by Alan Beck, editor-in-chief
San Diego, CALIF. — HPCwire’s editor-in-chief Alan Beck recently interviewed Andrew Grimshaw, president of Applied Metacomputing, about Legion, the firm’s flagship software:
Q: What is Applied MetaComputing all about?
A: Applied Meta is focused on providing the best and most comprehensive Grid System software. Legion, our Grid OS, gives users and application developers the ability to fully and easily utilize a vast array of networked resources without the need to deal with or understand the growing complexities of the underlying networked world.
Q: How do you define a Grid System?
A: A true Grid System is a complete programming environment represented by a fully integrated architecture that allows working relationships to exist between heterogeneous resources, no matter what the underlying platform, language, or location.
What’s really important to the definition here is the fully integrated aspect, meaning that the file system is integrated with the scheduling system which is integrated with binary management and process management, etc. etc. and all are integrated with the underlying security model. This does not happen in a “sum of services” architecture. A true Grid system also provides at least four transparencies to users, location, replication, migration, and failure transparency. In other words when I am “talking” to a distributed resource (such as a file or running simulation) I do not necessarily know where it is, whether it migrates from California to Virginia while I am talking to it, or whether there is one copy of the object or several; further, if the resource fails it is transparently restarted as necessary. By providing such high levels of transparency a true Grid System simplifies the task of both using grid resources and developing applications for the grid.
Consequently, by plugging into a true Grid System, no matter where you are or what device you are using, you can access your programs, files, and needed computing power seamlessly, securely, and transparently.
Q: What is the history of the Legion software?.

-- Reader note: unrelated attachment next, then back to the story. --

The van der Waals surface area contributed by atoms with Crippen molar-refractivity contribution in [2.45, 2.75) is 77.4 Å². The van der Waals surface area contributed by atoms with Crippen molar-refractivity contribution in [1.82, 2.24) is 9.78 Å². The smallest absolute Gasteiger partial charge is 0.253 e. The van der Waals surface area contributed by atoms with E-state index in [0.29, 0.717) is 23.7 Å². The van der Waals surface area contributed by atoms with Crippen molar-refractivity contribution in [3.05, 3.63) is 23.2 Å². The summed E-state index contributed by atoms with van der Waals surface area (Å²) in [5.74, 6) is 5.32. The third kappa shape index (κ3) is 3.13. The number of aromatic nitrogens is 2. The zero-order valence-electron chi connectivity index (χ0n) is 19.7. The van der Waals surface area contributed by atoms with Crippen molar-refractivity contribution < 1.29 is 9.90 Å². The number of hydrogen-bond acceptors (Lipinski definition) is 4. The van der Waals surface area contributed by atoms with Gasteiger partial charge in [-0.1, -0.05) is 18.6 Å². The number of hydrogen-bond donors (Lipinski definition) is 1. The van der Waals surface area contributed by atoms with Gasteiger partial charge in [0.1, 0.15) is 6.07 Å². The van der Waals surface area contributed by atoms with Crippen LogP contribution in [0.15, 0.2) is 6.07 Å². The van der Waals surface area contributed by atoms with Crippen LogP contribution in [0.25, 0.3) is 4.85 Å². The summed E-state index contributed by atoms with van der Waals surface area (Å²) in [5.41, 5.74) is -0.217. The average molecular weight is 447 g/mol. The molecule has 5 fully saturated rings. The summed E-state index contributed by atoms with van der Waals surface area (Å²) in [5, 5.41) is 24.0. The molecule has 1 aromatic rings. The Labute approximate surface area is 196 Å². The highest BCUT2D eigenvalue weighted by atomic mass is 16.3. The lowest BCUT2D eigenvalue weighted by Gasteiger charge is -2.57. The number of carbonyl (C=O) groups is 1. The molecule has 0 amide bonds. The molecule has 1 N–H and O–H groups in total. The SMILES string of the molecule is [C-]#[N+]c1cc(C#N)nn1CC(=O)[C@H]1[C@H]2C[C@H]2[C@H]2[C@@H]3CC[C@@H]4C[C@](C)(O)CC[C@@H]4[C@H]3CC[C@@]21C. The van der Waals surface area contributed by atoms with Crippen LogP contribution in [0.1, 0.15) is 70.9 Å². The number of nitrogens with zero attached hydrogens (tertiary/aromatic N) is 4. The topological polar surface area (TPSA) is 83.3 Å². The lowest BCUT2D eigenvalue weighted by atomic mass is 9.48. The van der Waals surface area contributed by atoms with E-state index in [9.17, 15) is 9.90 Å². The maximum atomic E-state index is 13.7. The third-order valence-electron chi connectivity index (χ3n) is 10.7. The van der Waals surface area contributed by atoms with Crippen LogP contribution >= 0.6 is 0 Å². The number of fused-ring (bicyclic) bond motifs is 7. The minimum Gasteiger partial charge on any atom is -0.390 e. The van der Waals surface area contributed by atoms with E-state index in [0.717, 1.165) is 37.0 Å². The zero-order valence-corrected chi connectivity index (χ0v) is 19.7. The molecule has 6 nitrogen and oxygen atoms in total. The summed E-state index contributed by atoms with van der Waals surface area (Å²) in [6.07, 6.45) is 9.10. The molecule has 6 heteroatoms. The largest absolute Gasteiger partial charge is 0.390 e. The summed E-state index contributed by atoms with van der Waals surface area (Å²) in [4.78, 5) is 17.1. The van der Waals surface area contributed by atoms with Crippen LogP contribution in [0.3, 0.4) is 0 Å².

A: Legion was first developed at the University of Virginia with NSF, DOE, DOD, and NASA support and in collaboration with NPACI and NAVO MSRC. In production use since its release at SC97, Legion is currently running at sites around the globe.
Q: Who is currently using Legion?
A: There are many users of Legion. Applied Meta has licensed Legion to a number of Fortune 500 companies as well as research institutions around the globe. Here is just a small sampling of users: Boeing, The Scripps Research Institute, San Diego Supercomputer Center, Caltech (CACR), NCSA, Stanford University, etc, etc.
Q: How do you compare Legion to other offerings in the marketplace?
A: Legion is the only commercially available, professionally supported, grid platform. Other “gridlike” products out there handle only one or two of the many features that Legion fully integrates. Legion runs on all major operating systems and platforms giving users, organizations, and application developers the ability to fully capitalize on the vast array of networked resources without the need to deal with or understand the complexities of the underlying networked world. About the only software that approaches Legion in its features and functionality is Globus and Globus is really a toolkit of individual components rather than a compete infrastructure.
Q: Can you expand on that high-level comparison to Globus? In more detail, how does Globus compare to Legion?